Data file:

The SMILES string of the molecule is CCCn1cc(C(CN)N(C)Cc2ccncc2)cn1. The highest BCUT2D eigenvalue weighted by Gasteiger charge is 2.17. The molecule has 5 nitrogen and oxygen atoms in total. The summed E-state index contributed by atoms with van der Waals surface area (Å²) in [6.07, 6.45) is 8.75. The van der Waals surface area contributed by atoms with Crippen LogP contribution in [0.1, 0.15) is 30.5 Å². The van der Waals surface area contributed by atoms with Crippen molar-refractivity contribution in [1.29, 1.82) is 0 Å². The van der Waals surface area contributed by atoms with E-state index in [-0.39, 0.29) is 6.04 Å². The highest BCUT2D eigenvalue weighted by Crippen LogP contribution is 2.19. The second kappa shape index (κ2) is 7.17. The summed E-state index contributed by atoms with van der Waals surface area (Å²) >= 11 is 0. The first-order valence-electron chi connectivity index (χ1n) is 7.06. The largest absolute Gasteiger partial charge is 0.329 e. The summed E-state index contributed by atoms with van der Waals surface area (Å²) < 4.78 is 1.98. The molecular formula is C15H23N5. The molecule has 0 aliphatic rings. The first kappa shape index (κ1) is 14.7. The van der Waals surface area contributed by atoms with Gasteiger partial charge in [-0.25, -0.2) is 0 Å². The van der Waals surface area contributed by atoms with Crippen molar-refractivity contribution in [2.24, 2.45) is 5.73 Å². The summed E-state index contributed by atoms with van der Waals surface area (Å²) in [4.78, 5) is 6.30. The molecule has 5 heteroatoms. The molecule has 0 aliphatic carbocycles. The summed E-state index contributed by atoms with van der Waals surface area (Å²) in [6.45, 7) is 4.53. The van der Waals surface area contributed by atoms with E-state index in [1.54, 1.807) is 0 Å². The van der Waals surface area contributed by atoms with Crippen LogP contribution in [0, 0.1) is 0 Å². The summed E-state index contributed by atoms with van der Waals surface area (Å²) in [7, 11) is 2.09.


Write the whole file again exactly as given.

The SMILES string of the molecule is CCCn1cc(C(CN)N(C)Cc2ccncc2)cn1. The highest BCUT2D eigenvalue weighted by Gasteiger charge is 2.17. The molecule has 5 nitrogen and oxygen atoms in total. The summed E-state index contributed by atoms with van der Waals surface area (Å²) in [6.07, 6.45) is 8.75. The van der Waals surface area contributed by atoms with Crippen LogP contribution in [0.1, 0.15) is 30.5 Å². The van der Waals surface area contributed by atoms with Crippen molar-refractivity contribution in [1.29, 1.82) is 0 Å². The van der Waals surface area contributed by atoms with E-state index in [-0.39, 0.29) is 6.04 Å². The highest BCUT2D eigenvalue weighted by Crippen LogP contribution is 2.19. The second kappa shape index (κ2) is 7.17. The summed E-state index contributed by atoms with van der Waals surface area (Å²) >= 11 is 0. The first-order valence-electron chi connectivity index (χ1n) is 7.06. The largest absolute Gasteiger partial charge is 0.329 e. The summed E-state index contributed by atoms with van der Waals surface area (Å²) < 4.78 is 1.98. The molecular formula is C15H23N5. The molecule has 0 aliphatic rings. The first kappa shape index (κ1) is 14.7. The van der Waals surface area contributed by atoms with Gasteiger partial charge in [-0.25, -0.2) is 0 Å². The van der Waals surface area contributed by atoms with Crippen molar-refractivity contribution in [2.24, 2.45) is 5.73 Å². The summed E-state index contributed by atoms with van der Waals surface area (Å²) in [4.78, 5) is 6.30. The molecule has 5 heteroatoms. The molecule has 0 aliphatic carbocycles. The summed E-state index contributed by atoms with van der Waals surface area (Å²) in [6.45, 7) is 4.53. The van der Waals surface area contributed by atoms with E-state index in [1.54, 1.807) is 0 Å². The van der Waals surface area contributed by atoms with Crippen LogP contribution in [0, 0.1) is 0 Å². The summed E-state index contributed by atoms with van der Waals surface area (Å²) in [7, 11) is 2.09.